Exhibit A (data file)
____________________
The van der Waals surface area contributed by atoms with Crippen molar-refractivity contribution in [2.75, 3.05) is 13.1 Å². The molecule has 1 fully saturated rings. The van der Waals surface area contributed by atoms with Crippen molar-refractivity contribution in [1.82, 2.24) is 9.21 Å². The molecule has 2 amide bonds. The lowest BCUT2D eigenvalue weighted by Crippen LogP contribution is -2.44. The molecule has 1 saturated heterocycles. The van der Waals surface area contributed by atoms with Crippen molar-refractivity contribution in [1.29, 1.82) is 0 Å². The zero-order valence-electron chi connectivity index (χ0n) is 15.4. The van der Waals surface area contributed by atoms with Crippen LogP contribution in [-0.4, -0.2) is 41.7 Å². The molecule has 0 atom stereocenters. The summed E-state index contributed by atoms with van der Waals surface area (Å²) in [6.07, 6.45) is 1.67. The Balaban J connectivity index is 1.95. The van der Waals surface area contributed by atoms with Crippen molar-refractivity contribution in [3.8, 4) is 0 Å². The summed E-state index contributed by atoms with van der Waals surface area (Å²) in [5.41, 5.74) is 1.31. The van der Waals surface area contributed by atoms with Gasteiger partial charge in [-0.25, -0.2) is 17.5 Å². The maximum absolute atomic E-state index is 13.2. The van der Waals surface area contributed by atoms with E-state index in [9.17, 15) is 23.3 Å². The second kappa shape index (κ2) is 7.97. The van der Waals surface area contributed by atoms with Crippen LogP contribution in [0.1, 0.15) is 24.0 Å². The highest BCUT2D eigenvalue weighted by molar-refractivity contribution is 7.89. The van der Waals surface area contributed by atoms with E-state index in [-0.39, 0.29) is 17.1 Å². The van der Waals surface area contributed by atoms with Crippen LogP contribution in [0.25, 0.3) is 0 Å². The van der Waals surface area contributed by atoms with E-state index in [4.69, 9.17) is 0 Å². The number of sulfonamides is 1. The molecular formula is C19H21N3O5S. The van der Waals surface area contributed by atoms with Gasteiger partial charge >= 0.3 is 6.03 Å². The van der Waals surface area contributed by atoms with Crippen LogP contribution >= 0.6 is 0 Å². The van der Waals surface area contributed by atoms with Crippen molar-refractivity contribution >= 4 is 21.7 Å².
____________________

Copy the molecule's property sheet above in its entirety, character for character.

The van der Waals surface area contributed by atoms with Crippen molar-refractivity contribution in [2.75, 3.05) is 13.1 Å². The molecule has 1 fully saturated rings. The van der Waals surface area contributed by atoms with Crippen molar-refractivity contribution in [1.82, 2.24) is 9.21 Å². The molecule has 2 amide bonds. The lowest BCUT2D eigenvalue weighted by Crippen LogP contribution is -2.44. The molecule has 1 saturated heterocycles. The van der Waals surface area contributed by atoms with Crippen molar-refractivity contribution in [1.29, 1.82) is 0 Å². The zero-order valence-electron chi connectivity index (χ0n) is 15.4. The van der Waals surface area contributed by atoms with Crippen LogP contribution in [-0.4, -0.2) is 41.7 Å². The molecule has 0 atom stereocenters. The summed E-state index contributed by atoms with van der Waals surface area (Å²) in [6.07, 6.45) is 1.67. The Balaban J connectivity index is 1.95. The van der Waals surface area contributed by atoms with Crippen molar-refractivity contribution in [3.8, 4) is 0 Å². The summed E-state index contributed by atoms with van der Waals surface area (Å²) in [5.41, 5.74) is 1.31. The van der Waals surface area contributed by atoms with Gasteiger partial charge in [-0.25, -0.2) is 17.5 Å². The maximum absolute atomic E-state index is 13.2. The van der Waals surface area contributed by atoms with E-state index in [9.17, 15) is 23.3 Å². The second kappa shape index (κ2) is 7.97. The van der Waals surface area contributed by atoms with Crippen LogP contribution in [0.1, 0.15) is 24.0 Å². The highest BCUT2D eigenvalue weighted by molar-refractivity contribution is 7.89. The van der Waals surface area contributed by atoms with E-state index in [-0.39, 0.29) is 17.1 Å². The van der Waals surface area contributed by atoms with Crippen LogP contribution in [0.25, 0.3) is 0 Å². The van der Waals surface area contributed by atoms with E-state index in [4.69, 9.17) is 0 Å². The number of sulfonamides is 1. The molecular formula is C19H21N3O5S. The van der Waals surface area contributed by atoms with Gasteiger partial charge >= 0.3 is 6.03 Å². The van der Waals surface area contributed by atoms with Crippen LogP contribution >= 0.6 is 0 Å². The van der Waals surface area contributed by atoms with Crippen molar-refractivity contribution >= 4 is 21.7 Å².